The Millennial consumer is the most coveted consumer segment in retail in 2015. They have 21% of direct consumer discretionary purchasing power ($1.3 trillion annually). About 40 million Millennials are already parents. And 9,000 Millennial moms give birth every day.* 

While Millennials do their pre-shopping research online, 82% of them prefer shopping in brick & mortar. One Millennial said “You want to touch it; you want to smell it; you want to pick it up.”**

What does this all mean for brands? If your brand positioning and product line are not relevant to this increasingly important consumer, your brand will not be gaining new retail distribution. You will not gain the attention of retail buyers. This is the current mindset of retail. This is now the hurdle for which your brand needs to overcome. 

Take the time to review your brand strategy. Determine if an update or "refreshening" is needed to gain relevance to this segment of increasing importance to all retailers. Look at your innovation pipeline. Are your upcoming product launches moving you towards the direction of Millennials? If not, you may want to think long and hard about revising your 3 to 5 year growth strategy. 

 

Cool infograph about Millennials**


Sources: 

*Who Will Win The Battle For the Millennial Grocery Shopper?, Jeff Fromm, Business Journalsk April 14, 2014

**Who Are The Millennial Shoppers? And What Do They Really Want?, Accenture Outlook Industry Report, 2013.

Lessons learned from West Coast Port Delays

As of today (Sunday, 2/22) West Coast ports are expected to come back to life. The backlog will reportedly take up to 8 weeks to clear. So the impact to importers and retailers will be felt long after the labor contract dispute ends.

While all my clients who import felt the pinch (more like 'crush'), some felt it more than others.

The companies that minimized the impact of port closures did so because they could:

  • Divert boats on water to the gulf coast ports (or be ready to pull that lever)
  • Leverage their safety stock in domestic warehouses (one client always keep 6 months of supply on hand)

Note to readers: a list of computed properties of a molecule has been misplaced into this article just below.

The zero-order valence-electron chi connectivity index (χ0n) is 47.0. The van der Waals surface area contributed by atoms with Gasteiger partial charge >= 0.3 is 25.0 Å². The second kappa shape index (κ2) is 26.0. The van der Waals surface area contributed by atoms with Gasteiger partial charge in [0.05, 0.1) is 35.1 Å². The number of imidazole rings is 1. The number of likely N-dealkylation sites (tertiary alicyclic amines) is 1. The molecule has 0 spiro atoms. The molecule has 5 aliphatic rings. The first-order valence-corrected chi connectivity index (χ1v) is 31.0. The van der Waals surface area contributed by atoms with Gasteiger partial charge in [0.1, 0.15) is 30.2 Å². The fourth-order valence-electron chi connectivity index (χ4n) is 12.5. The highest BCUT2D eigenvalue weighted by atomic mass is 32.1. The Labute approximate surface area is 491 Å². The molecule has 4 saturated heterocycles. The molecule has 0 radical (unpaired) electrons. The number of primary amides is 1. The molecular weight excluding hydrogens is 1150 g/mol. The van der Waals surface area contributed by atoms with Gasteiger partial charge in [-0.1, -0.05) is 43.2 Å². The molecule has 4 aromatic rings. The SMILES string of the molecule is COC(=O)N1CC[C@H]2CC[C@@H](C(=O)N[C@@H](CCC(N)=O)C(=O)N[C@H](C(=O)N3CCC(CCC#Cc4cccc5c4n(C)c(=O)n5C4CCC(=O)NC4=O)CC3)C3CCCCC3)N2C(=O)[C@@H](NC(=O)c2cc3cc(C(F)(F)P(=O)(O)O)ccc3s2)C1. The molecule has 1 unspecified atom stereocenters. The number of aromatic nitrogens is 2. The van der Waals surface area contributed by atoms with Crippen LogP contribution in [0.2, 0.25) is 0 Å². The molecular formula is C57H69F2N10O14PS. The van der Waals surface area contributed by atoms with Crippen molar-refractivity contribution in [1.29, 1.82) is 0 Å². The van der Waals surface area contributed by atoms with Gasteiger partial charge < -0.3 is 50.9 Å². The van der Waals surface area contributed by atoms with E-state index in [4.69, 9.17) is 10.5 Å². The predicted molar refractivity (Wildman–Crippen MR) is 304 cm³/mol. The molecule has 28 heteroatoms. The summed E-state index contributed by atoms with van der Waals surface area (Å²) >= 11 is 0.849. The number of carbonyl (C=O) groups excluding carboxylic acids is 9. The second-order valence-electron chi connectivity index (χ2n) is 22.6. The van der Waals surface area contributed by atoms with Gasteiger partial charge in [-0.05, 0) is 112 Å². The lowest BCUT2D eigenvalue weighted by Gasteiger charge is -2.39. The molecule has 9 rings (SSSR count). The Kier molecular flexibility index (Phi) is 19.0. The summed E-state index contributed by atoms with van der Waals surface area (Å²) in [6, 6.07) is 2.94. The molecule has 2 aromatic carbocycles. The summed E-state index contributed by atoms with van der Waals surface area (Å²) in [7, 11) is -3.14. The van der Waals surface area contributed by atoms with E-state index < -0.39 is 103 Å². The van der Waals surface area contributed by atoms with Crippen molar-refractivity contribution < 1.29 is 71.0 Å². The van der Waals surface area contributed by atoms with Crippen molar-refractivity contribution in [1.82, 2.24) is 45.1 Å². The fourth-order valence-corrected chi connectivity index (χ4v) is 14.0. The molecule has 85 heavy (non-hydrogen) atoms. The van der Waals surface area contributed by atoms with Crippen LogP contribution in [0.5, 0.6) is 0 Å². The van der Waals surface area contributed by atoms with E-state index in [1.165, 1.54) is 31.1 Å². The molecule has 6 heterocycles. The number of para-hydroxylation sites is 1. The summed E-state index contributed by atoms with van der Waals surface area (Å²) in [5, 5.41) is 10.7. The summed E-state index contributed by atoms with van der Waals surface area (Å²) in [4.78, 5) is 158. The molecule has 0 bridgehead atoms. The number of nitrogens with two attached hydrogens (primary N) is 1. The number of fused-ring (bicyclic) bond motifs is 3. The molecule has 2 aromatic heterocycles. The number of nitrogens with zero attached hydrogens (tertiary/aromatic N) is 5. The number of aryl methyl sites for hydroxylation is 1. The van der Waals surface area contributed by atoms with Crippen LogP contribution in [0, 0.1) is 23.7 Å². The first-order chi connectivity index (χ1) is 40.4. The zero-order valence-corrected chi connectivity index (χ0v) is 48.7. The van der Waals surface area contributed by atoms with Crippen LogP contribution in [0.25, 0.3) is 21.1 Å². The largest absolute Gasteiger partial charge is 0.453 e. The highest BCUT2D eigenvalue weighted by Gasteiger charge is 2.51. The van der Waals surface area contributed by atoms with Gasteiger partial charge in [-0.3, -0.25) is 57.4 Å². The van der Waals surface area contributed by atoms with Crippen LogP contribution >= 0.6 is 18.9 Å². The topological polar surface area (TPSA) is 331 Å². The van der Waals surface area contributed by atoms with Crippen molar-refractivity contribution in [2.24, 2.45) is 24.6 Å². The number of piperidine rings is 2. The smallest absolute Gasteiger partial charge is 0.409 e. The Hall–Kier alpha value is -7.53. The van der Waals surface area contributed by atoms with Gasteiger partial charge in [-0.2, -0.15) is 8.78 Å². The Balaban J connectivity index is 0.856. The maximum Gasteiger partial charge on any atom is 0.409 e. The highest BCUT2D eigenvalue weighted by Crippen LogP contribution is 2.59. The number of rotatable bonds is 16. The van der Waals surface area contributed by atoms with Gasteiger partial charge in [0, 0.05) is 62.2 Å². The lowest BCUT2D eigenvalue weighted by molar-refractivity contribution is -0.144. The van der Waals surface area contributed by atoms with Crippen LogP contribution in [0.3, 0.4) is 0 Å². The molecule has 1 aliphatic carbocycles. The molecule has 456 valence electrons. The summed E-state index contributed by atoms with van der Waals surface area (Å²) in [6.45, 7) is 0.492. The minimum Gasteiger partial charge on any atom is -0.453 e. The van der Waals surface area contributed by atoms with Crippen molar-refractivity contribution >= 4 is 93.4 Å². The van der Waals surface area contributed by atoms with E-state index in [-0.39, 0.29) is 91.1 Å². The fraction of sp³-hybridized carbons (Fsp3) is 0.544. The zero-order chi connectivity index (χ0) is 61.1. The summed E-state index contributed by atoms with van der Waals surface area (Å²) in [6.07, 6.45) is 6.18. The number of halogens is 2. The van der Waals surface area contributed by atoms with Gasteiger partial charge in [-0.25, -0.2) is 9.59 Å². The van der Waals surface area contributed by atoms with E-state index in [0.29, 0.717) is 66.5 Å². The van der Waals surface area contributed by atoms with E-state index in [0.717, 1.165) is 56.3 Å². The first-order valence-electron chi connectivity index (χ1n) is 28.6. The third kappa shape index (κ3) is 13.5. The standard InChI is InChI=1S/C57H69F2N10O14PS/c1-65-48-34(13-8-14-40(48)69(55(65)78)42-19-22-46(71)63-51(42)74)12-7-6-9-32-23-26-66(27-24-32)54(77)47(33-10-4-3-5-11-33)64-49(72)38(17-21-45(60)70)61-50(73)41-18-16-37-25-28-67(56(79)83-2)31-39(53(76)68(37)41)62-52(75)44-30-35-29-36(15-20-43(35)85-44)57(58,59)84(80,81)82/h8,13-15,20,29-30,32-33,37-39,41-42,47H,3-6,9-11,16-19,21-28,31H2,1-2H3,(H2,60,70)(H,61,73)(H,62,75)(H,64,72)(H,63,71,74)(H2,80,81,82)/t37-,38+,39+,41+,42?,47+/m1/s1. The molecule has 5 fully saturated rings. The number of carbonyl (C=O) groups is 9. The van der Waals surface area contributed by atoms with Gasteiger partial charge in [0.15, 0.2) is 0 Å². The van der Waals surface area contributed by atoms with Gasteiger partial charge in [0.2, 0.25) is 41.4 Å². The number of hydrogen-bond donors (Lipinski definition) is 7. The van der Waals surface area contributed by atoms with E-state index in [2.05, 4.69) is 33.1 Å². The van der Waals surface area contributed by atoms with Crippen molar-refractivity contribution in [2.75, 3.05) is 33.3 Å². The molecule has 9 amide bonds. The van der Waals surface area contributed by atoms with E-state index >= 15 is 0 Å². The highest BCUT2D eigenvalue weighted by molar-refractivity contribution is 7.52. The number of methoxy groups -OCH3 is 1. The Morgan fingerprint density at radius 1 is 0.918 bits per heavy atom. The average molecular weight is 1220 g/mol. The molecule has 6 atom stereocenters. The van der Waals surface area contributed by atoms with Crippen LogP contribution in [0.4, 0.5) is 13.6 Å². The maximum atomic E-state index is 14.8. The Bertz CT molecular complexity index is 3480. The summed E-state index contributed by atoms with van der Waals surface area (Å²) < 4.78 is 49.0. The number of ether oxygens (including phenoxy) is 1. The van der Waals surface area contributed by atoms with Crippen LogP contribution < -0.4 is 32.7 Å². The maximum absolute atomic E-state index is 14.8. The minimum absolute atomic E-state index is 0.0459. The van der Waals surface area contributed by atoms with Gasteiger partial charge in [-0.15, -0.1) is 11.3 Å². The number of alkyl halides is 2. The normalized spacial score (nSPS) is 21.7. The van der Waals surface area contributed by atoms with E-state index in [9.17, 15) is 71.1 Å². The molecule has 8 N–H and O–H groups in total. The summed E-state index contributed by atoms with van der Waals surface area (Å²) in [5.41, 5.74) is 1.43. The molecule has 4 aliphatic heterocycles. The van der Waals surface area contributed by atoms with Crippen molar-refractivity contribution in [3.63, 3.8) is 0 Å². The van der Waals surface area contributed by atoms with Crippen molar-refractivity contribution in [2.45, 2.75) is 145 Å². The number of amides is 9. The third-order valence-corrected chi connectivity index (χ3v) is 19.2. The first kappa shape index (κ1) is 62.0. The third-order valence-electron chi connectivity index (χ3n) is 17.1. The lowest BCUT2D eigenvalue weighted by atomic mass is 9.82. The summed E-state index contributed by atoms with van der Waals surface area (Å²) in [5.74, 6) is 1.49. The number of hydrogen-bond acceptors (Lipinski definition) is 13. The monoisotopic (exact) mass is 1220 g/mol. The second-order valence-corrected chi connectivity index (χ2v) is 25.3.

• Air ship some inventory as needed
  • Leverage their early (and heavier) orders placed in anticipation of Chinese New Year to fill the unexpected holes due to the port closure.

I Have All These Retailers Who Want My Product Line. How Do I Prioritize?

What a great problem to have! No, really – it can be a problem.

Last week, I was at Target HQ to present a line that recently launched in market. How they were invited to Target for a line review is actually a crazy story. They launched in Spring 2014 at a trade show at which a Target buyer stopped by their booth and collected information. Fast forward a couple months later,  out of the blue, they received a call from (a different) Target buyer inviting them to Minneapolis to present their line for consideration for the 2015 assortment.

Let me be clear. This rarely happens.

What Cash Flow Considerations Should I Be Thinking About Now Versus Later?

Selling to major retailers is a strain on cash flow.  There are many fees and charges you will be exposed to within the first 6 months of getting a “Yes” from stores like Target, Walmart, Costco and other national retailers.  These costs will be covered in more detail in a future post, but for now, here are the cash flow considerations you should investigate further.  I’ve taken the approach of suggesting cash investments you should make now versus later to increase your appeal to retail buyers (and improve your cash flow down the road).

NOW:

Invest in funding the “right” Suggested Retail Price

Avoid artificially high retail prices.  Many first time product entrepreneurs are unable to get favorable costing because of their small production orders.  As a result, they price their products (both retail and wholesale) artificially higher to offset the high production cost per unit.  Make sure you price your product strategically (e.g., good, better, best) and based on what the market will bear.

Will Selling At A Major.com Help Me Get Into Major Retailer's Shelves?

The short answer is no, except in one unlikely situation.

The long answer is….

Major retailers are more concerned with the sales traction you have built in other brick and mortar stores.  And the more established those stores are, the more impressive your sales results.  It is important to note that how a product sells online does not directly transfer to how it will do in-store.  This is why selling in the .com channel doesn’t do much to win over the store buyer.  Even if it is Amazon.com.

What Type of Information Should I Be Collecting From My Current Retailers?

You want to collect results (both sales and qualitative feedback) on marketing programs you have previously implemented at a retailer. Showing proof of past successes will make future proposals that much more enticing. Retailers love measuring ROI.

Why Is It Helpful To Follow The Financial Performance And Read The Annual Reports Of Publicly Traded Retailers Like Walmart, Target, and Walgreens?

This tip is THE most often ignored advice I give. Which is frustrating because it is among the EASIEST of critical steps to complete in your process of woo-ing a buyer.

Showing that you know the retailer’s business is important.  Before you go into any conversation with a retail buyer – be it an initial email to make first contact or an in-person presentation or as a current vendor, you should always know the following, which can be found in a retailer’s annual report (also known as, 10K):